|The new Curriculum’s catchphrase – ‘Expect the Unexpected’ – is carried through with Bebop Brio.
Established in 2003, London-based AOC was selected as an AJ/Corus 40 Under 40 practice in 2005. The ﬁrm has just been announced as the winner of the competition to design the new South Bank ‘parliament’, a temporary structure which will be at the heart of London’s International Festival of Theatre in 2008. Other projects include housing, studios, follies and a book on pigeons.
At the 14th-century Winchester College in Hampshire, the scholars and commoners abide under the motto of Richard II’s great educationalist of a Chancellor, William of Wykeham: Manners Maykyth Man. At Friars Primary Foundation School in Webber Street, south London (established 1963) the new Early Years Unit offers a sort of post-Wykehamist architectural notion: Mannerism Makes Plan.
The unit, by AOC Architecture, is impelled by Mannerist instinct: colours, angles, the expressive modelling of internal volume, an extrovert ease with discrete components. The practice, which came a gold-clad third behind Zaha Hadid and a-Graft in last year’s Architecture Foundation headquarters competition, has produced a three-segment intervention, with quite distinct atmospheres. They hang together as comfortably as the school’s 236 pupils, who are drawn from a mix of ethnic backgrounds.
The early years unit arrives in the slipstream of the DfES’ Foundation Stage Curriculum which, in 2000, revised educational provisions for three to ﬁve-year-olds. The emphasis is on self- initiated learning, role play and the blurring of internal and external activities. The curriculum wants these units to ‘create a climate where curiosity is encouraged and where children can experience the unexpected… Provide an environment, materials and experiences that promote aesthetic awareness and an appreciation of things of beauty.’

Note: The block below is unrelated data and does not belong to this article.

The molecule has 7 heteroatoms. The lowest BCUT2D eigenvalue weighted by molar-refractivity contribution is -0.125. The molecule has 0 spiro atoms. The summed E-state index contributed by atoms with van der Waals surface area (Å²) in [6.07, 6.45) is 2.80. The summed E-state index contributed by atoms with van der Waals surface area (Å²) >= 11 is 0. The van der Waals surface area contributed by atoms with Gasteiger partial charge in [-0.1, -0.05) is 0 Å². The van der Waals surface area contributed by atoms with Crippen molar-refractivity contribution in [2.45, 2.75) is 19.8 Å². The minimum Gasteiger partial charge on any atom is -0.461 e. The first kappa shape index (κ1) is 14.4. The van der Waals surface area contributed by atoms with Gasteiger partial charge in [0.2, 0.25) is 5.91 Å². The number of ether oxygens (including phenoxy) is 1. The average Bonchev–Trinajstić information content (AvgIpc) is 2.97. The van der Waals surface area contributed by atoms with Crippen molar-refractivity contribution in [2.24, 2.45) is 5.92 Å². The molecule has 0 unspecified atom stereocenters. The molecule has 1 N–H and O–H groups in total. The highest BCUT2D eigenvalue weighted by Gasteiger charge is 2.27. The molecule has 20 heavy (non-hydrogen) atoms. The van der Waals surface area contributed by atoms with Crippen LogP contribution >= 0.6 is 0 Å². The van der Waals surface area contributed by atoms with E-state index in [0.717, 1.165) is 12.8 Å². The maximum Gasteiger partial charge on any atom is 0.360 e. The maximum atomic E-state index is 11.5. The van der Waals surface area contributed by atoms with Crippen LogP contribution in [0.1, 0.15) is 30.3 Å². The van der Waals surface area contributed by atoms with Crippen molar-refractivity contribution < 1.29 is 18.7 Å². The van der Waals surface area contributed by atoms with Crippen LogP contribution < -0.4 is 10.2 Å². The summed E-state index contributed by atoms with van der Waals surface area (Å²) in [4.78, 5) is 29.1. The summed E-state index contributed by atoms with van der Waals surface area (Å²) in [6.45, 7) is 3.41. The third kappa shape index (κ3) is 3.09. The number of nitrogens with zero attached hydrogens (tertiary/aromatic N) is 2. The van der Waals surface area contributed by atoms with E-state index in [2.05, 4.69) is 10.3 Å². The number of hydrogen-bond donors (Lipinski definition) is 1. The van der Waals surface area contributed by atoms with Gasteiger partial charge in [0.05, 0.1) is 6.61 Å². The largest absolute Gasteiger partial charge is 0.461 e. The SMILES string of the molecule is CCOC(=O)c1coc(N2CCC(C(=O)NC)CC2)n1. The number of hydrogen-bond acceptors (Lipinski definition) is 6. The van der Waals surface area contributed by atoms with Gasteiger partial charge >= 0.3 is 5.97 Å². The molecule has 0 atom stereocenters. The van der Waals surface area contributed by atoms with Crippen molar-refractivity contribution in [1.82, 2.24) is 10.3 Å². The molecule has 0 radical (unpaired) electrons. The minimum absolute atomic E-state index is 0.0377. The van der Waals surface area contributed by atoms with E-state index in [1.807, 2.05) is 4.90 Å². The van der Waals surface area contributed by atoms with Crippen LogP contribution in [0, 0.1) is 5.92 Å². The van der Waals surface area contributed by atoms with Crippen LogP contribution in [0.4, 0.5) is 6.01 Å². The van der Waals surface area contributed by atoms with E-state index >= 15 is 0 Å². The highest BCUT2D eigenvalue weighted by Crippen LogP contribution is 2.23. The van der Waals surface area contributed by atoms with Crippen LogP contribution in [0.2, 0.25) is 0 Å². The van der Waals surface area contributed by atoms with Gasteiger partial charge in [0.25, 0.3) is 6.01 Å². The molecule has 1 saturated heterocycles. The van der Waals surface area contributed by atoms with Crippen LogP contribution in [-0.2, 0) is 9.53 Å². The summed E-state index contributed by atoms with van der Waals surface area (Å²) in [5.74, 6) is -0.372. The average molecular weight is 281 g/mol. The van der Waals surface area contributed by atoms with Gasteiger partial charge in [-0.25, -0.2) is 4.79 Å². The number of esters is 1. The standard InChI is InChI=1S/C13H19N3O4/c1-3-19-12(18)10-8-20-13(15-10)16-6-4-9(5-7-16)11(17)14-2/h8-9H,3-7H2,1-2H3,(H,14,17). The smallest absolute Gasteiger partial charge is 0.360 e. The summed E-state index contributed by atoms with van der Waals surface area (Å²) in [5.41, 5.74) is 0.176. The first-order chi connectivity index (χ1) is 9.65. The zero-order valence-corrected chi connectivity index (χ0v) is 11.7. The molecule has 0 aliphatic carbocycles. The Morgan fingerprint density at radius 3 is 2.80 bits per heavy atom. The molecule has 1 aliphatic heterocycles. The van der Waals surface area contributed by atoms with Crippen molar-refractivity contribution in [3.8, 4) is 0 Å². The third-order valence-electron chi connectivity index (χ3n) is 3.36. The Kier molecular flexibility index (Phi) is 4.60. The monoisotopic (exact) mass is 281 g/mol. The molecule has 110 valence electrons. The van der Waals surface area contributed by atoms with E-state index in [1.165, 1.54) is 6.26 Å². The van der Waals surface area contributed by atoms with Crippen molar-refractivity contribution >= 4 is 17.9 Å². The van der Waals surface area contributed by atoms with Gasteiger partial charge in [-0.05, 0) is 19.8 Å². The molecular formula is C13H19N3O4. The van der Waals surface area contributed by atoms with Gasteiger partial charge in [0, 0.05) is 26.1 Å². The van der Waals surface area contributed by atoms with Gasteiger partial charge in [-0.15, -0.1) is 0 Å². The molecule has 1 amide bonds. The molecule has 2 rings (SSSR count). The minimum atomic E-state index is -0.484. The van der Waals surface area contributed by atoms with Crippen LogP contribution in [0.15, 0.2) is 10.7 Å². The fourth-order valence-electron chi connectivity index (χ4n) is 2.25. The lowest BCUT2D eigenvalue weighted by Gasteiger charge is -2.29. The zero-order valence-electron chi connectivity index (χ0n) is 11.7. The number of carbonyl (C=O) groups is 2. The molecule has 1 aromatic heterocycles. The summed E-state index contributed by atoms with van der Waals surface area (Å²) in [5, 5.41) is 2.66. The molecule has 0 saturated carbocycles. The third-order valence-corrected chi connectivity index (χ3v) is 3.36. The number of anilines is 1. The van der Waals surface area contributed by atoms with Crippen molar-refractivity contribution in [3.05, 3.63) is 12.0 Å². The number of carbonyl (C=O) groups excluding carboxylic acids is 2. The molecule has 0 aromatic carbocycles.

We can only guess how many proto-Venturis and Scott Browns are racketing around under the canted pink canopy that covers much of the west-facing yard, or are hunkering down – amidst a mulch of open umbrellas on the day of my visit – in the ‘cave’ of the role-play room. AOC had 10 weeks to deliver an inﬁll extension proposal that would connect the classrooms on either side of it, and create a canopied external classroom that could be used in most weathers. The extension’s roof doubles as a terrace linking two classrooms on the ﬁrst ﬂoor.
The design suggests a reversed gestalt process; a morphing of the pre-existing and familiarly ordered functional plan into a dynamic collage whose programmatic effects are not so much a curriculum-friendly blurring of function, as a series of spatially and graphically atonal architectural block chords; if considered in musical metaphorical terms, we’re in the realm of the pianistic asymmetries and eccentric tonal colorations of Thelonius Monk.
No surprise, then, to hear AOC refer to the early learning unit’s narrative overlaps as ‘suggestive spaces’. The volumetric afﬁliations, rational in plan but much less deﬁnable in terms of presence and ambience, give the architecture its essential character. AOC has taken the new curriculum’s suitably Monkish catchphrase – ‘expect the unexpected’ – and carried it through with something like bebop brio.
Precedent, though, had crucial effects, notably in AOC’s dutiful reference to the primary school’s classroom range, an overwrought single-storey brick building whose compressed saw-toothed roof sits on a continuous, Brutalists-R-us lintel which surmounts the brick facade. Its crudity is highly evocative of its period. It could have been agitprop scenography in one of Ken Loach’s early ﬁlms, perhaps – a reproach to prime minister Harold Wilson’s hubristic vision of the culturally transforming ‘white heat of technology’. The building also invokes the cliché of a society (before Mrs Thatcher told Woman’s Own magazine in 1987 that ‘there is no such thing as society’) composed of insouciant toffs and aspirational, Brut-drenched plebs heading for their joint meltdowns into the demographic Play-Doh that is the third millennium’s fulminating middle class.
The original roof line was certainly architecturally aspirational. Its slightly dropped transverse concrete mid-point structural beam, and the darkly varnished wood sofﬁts, have been reiterated in the ceiling of the new unit’s role-play room and its roof extension. There aren’t any jagged pitches here, but AOC has treated the sofﬁts as if there were. No mordant varnish, fortunately: the cedar cladding’s surface is untouched.